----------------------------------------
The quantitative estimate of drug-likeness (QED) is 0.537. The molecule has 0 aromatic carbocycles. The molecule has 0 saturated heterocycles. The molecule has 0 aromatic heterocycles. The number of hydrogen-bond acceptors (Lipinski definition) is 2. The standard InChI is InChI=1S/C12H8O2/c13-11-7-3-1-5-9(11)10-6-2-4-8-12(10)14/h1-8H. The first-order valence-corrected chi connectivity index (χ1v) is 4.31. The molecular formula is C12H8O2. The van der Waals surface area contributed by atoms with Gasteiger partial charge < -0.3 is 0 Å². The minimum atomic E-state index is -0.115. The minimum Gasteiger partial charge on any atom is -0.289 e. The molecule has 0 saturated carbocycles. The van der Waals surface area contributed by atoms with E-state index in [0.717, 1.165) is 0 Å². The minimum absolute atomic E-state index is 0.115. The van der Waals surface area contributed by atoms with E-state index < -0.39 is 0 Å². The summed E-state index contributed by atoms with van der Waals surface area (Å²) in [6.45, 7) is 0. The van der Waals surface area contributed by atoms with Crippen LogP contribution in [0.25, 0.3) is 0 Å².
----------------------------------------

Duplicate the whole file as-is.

The quantitative estimate of drug-likeness (QED) is 0.537. The molecule has 0 aromatic carbocycles. The molecule has 0 saturated heterocycles. The molecule has 0 aromatic heterocycles. The number of hydrogen-bond acceptors (Lipinski definition) is 2. The standard InChI is InChI=1S/C12H8O2/c13-11-7-3-1-5-9(11)10-6-2-4-8-12(10)14/h1-8H. The first-order valence-corrected chi connectivity index (χ1v) is 4.31. The molecular formula is C12H8O2. The van der Waals surface area contributed by atoms with Gasteiger partial charge < -0.3 is 0 Å². The minimum atomic E-state index is -0.115. The minimum Gasteiger partial charge on any atom is -0.289 e. The molecule has 0 saturated carbocycles. The van der Waals surface area contributed by atoms with E-state index in [0.717, 1.165) is 0 Å². The minimum absolute atomic E-state index is 0.115. The van der Waals surface area contributed by atoms with E-state index < -0.39 is 0 Å². The summed E-state index contributed by atoms with van der Waals surface area (Å²) in [6.45, 7) is 0. The van der Waals surface area contributed by atoms with Crippen LogP contribution in [0.25, 0.3) is 0 Å².